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The agency said it made the decision after receiving additional data from vaccine manufacturers.

The announcement came after Germany’s health minister and others publicly demanded that the agency act faster than their previously planned December 29 meeting in which they were to discuss approval of the vaccine.

The vaccine is already being administered to thousands of people in Britain, Canada and the United States.
After days of lobbying the European Union medical regulator, From Germany The Health Minister said Tuesday that he had received assurances that the European Medicines Agency will approve a coronavirus vaccine by December 23.

Health Minister Jens Spahn told reporters in Berlin on Tuesday that he “welcomed” German media reports that the EMA would finalize its approval process for the Pfizer-BioNTech coronavirus vaccine to on December 23, rather than a meeting on December 29.

“Our goal is an approval before Christmas,” Spahn said. “We want to start vaccinating this year.”

Duesseldorf, germany
Christmas lights shine on a virtually empty shopping street in the old town of Duesseldorf, Germany, on December 14, 2020. (AP)

When asked by The Associated Press later if he had received direct confirmation that the vaccine would be approved by then, Spahn said yes, “otherwise he would not have said that.”

However, he added, “the EU has to announce it.”

Spahn did not say from whom he had received confirmation and the EMA could not be immediately reached for comment on exactly when it would release its findings on the approval process.

Spahn has expressed impatience with the EMA for days, noting that Germany has created about 440 vaccination centers, activated about 10,000 doctors and medical personnel, and was ready to begin mass vaccinations immediately.

Italy, where Europe coronavirus outbreak erupted in February and now leads the continent in COVID-19 death tally, it is also pushing for a safe and expedited approval process.

“My hope is that the EMA, in compliance with all safety procedures, can approve the Pfizer-BioNTech vaccine earlier than expected and that vaccinations can also start in the countries of the European Union as soon as possible,” said the minister. of Italian Health. Roberto Speranza said in a statement.

Cologne, Germany
This center in Cologne, Germany, is among the hundreds of fair halls, gyms, concert arenas and other venues that authorities are converting into vaccination centers to administer the new COVID-19 vaccine. (Getty)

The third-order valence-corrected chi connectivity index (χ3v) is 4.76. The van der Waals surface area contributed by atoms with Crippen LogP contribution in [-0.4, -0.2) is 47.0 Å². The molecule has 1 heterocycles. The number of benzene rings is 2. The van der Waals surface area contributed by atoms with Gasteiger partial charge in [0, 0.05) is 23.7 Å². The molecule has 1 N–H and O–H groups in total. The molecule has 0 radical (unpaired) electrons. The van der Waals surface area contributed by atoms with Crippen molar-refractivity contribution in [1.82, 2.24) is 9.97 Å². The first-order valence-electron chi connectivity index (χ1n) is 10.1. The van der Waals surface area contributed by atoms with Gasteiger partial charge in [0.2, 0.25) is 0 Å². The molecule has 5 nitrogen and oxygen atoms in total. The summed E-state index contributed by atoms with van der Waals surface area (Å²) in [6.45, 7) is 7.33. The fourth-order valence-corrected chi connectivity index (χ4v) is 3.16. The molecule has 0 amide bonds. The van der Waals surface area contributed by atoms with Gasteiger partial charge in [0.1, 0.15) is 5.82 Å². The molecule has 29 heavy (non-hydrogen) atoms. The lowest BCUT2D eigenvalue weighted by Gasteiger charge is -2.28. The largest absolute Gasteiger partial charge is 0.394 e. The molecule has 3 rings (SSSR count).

The new vaccine developed by Germany’s BioNTech and US pharmaceutical company Pfizer is already being used in Britain, the United States, Canada and other countries. But Germany cannot start vaccines because it is still awaiting approval from the EMA, which evaluates drugs and vaccines for all 27 EU nations.

Seeing the vaccine being administered to thousands of people elsewhere was irritating to many Germans.

“It cannot be that a vaccine that has been developed in Germany will only be approved and vaccinated (here) in January,” said Christine Aschenberg-Dugnus, Free Democrats’ federal lawmaker for business.

The German Hospital Association intervened on Tuesday, demanding that the EU shorten its lengthy approval process and issue an emergency authorization for the Pfizer-BioNTech vaccine.

“I wonder if we really need time until December 29 to get vaccination approval in Europe; Europe should try to get an emergency clearance sooner,” Gerald Gass, president of the hospital association, told the RND media group. “That way we could still go to nursing homes with mobile teams before Christmas and vaccinate the residents.”

EMA chief Emer Cooke said Monday that her team is already working “around the clock,” but added that the vaccine’s approval schedule is constantly being reviewed, suggesting the date could change.

Part of the problem could be that the EU is looking to start vaccination in all its nations at the same time, and Germany could be more prepared than others.

Cologne, Germany
General view of the waiting room inside the completed coronavirus vaccination center in a hall at the Koelnmesse fair complex during the center’s presentation to the media on December 15, 2020 in Cologne, Germany. (Getty)

Spahn’s mounting anxiety comes as Germany has been hitting records for new daily infections and deaths from viruses in recent weeks. Germany’s hospitals and medical groups have also repeatedly warned that they are reaching their limits in caring for COVID-19 patients. On Tuesday, 4,670 COVID-19 patients were being treated in German ICUs.

The nation is entering a hard confinement on Wednesday with schools and most stores closing until at least January 10 to halt the exponential rise in COVID-19 cases.

Spahn’s ministry says Germany is ready to administer 3-4 million doses of BioNTech vaccine in January and up to 11 million doses in the first quarter of 2021.

The country could vaccinate up to 60 percent of Germany’s citizens by late summer, Spahn said Monday night on public broadcaster ZDF. The World Health Organization says that around 60% to 70% of the population needs to be vaccinated to successfully crush the pandemic.

The Robert Koch Institute, Germany’s central disease control center, reported 14,432 new confirmed cases and 500 new deaths on Tuesday, the third-highest number of daily deaths since the pandemic began. Germany has tallied over 22,600 virus deaths overall, which is still a third of the figure for Italy or Britain.

The director of the Institute warned that the number of cases will continue to rise for some time after Germany closes on Wednesday.

“People over 80 are increasingly affected, and those are the people who become seriously ill or die.” Lothar Wieler warned.

– Reported with Associated Press

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